Capitol Report

March 29, 2017, 1:58 p.m. EDT

Every industrial robot takes up to 6 jobs, study finds

Robots taking jobs of manual workers

By Steve Goldstein, MarketWatch

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Robotic arms assemble and weld the body shell of a car on the production line at Nissan's Sunderland plant.

Industrial robots could take over 6 million jobs in a decade, new research finds.

Economists Daron Acemoglu of the Massachusetts Institute of Technology and Pascual Restrepo of Boston University say that at the high end of projected industrial robot takeup, there would be a 0.94 to 1.76 percentage point decline in the employment-to-population ratio by 2025. Though the authors didn’t quantify the jobs at risk, the Census Bureau projects the 2025 population to be 347.3 million people, meaning between 3.3 million and 6.1 million jobs could be lost.

Even a more conservative projection of robot usage would imply a 0.54 to 1 percentage point decline in the employment-to-population ratio, or between 1.9 million and 3.5 million jobs lost.

Also read: Mnuchin: It may take a century for artificial intelligence to take U.S. jobs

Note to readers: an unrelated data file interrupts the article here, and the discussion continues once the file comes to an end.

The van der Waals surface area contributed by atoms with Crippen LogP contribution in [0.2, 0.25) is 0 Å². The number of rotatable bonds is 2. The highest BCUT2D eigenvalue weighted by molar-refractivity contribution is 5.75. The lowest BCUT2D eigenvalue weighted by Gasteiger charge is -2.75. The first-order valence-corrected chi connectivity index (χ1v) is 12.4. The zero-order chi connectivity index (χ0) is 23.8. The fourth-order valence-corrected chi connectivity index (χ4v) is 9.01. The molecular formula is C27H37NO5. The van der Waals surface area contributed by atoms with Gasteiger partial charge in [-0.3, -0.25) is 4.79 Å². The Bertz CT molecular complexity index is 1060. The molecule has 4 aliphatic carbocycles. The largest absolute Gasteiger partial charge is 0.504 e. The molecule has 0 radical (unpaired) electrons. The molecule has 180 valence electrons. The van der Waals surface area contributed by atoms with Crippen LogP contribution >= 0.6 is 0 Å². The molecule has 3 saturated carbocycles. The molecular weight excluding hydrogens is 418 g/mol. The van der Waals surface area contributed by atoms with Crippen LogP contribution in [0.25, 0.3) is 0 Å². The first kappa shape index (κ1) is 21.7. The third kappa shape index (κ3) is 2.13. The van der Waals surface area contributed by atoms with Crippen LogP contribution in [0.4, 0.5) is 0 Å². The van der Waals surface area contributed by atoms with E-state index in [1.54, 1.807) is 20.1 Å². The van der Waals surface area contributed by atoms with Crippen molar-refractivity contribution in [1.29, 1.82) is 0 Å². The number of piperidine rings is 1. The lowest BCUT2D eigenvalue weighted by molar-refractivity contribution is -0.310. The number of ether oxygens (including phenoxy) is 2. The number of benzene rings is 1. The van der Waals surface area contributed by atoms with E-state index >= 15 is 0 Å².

The authors studied the impact of rising industrial robot usage between 1990 and 2007. They found that each new robot per thousand workers reduced the employment-to-population ratio by about 0.18 to 0.34 percentage points, and wages fell between 0.25% to 0.5%.

Another way to say that: between 3 and 5.6 workers lost their jobs for each robot added to the national economy.

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Osaka University and NTT Laboratories recently created the first "discussion dialogue" androids - the only robots that have humanlike independent cognitive abilities, as opposed to scripted speech.

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Industrial robots are fully autonomous machines, which do not need a human operator and can be programmed to perform several manual tasks such as welding and painting. (Coffee machines, cranes and elevators are not industrial robots because they have a unique purpose, can’t be reprogrammed and/or require a human operator.)

The employment impact, the authors find, is most pronounced in routine manual, blue collar, assembly and related occupations, and for workers with less than a college education. At the same time, the authors don’t find any positive and offsetting employment gains in any occupation or education group, a finding they call a surprise.

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The authors also found that while the robot impact on men and women was similar, the impact on male employment was more negative.

Another notable finding is that the impact from robots is distinct and weakly correlated to other factors such as Mexican and Chinese imports, offshoring and other computer technology.

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